Thirdly, a claim may also be filed using simple electronic mail without a verified signature. However, this type of the filing must be followed up within three days through the submission of an identical text in standard written form or by the methods described above, otherwise the court will disregard it (Section 42 of the Code of Civil Procedure).

7 Are court fees payable? If so, how can they be paid and are they different to those for non-electronic procedures?

Yes, court proceedings incur a fee. The claimant can pay the fee, which is based on a fee scale, either to the account of the court in question held at the Czech National Bank or – provided it is no more than CZK 5,000 – by fiscal stamp. If the fee is not paid when the claim is lodged, the court will call on the claimant to pay it, set a specific deadline and inform him/her of the consequences of non-payment. On expiration of the deadline, the proceedings are suspended.

Fees and the method of their payment for proceedings initiated by electronic submissions are no different from the method of payment for proceedings initiated in a standard manner. The exception is the electronic payment order procedure, where the court fee is slightly lower than for ordinary civil proceedings.

8 Is it possible to withdraw a claim that has been initiated via the internet?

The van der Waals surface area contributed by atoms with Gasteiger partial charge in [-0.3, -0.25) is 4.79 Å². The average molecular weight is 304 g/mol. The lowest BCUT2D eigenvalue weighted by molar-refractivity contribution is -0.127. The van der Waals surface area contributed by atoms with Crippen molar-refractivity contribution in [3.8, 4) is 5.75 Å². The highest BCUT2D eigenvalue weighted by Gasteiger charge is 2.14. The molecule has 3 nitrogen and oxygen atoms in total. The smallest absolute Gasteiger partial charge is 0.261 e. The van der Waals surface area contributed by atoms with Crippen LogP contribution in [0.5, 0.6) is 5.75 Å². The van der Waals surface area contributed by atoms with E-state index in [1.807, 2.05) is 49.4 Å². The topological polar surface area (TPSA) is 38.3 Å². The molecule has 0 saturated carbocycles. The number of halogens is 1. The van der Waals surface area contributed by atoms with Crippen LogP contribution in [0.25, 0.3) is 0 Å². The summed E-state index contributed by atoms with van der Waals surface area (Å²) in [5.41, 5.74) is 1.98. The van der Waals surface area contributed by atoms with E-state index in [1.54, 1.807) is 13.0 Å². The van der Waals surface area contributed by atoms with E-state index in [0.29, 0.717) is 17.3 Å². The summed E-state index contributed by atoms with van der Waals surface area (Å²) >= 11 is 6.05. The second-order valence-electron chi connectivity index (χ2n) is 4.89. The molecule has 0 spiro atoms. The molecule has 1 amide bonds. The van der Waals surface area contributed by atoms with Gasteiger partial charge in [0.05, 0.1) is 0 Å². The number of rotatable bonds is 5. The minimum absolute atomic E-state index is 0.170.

Yes. A filing that was made over the internet can be withdrawn in the same way as a filing made in the standard way. The withdrawal can be done electronically or in the standard way.

As far as a claim is concerned, the claimant may withdraw it in whole or in part until such time as the court’s ruling has become final. If the application is withdrawn the court will suspend the proceedings, completely or within the scope of the withdrawn application. If the application to initiate proceedings is withdrawn after the court has ruled on the case, but the ruling is not yet final, the court will also decide within the scope of the withdrawn application whether to withdraw the decision. Should the other parties disagree with the withdrawal of the application for good reason, the court will decide that the withdrawal of the application is not effective, except in certain specific proceedings. (Section 96 of the Code of Civil Procedure)

9 If the claimant initiates proceedings via the internet is it possible and/or compulsory for the defendant to respond using the internet as well?

A defendant may communicate using the internet, but it is not compulsory to do so.

10 In terms of the electronic procedure what happens if the defendant responds to the claim?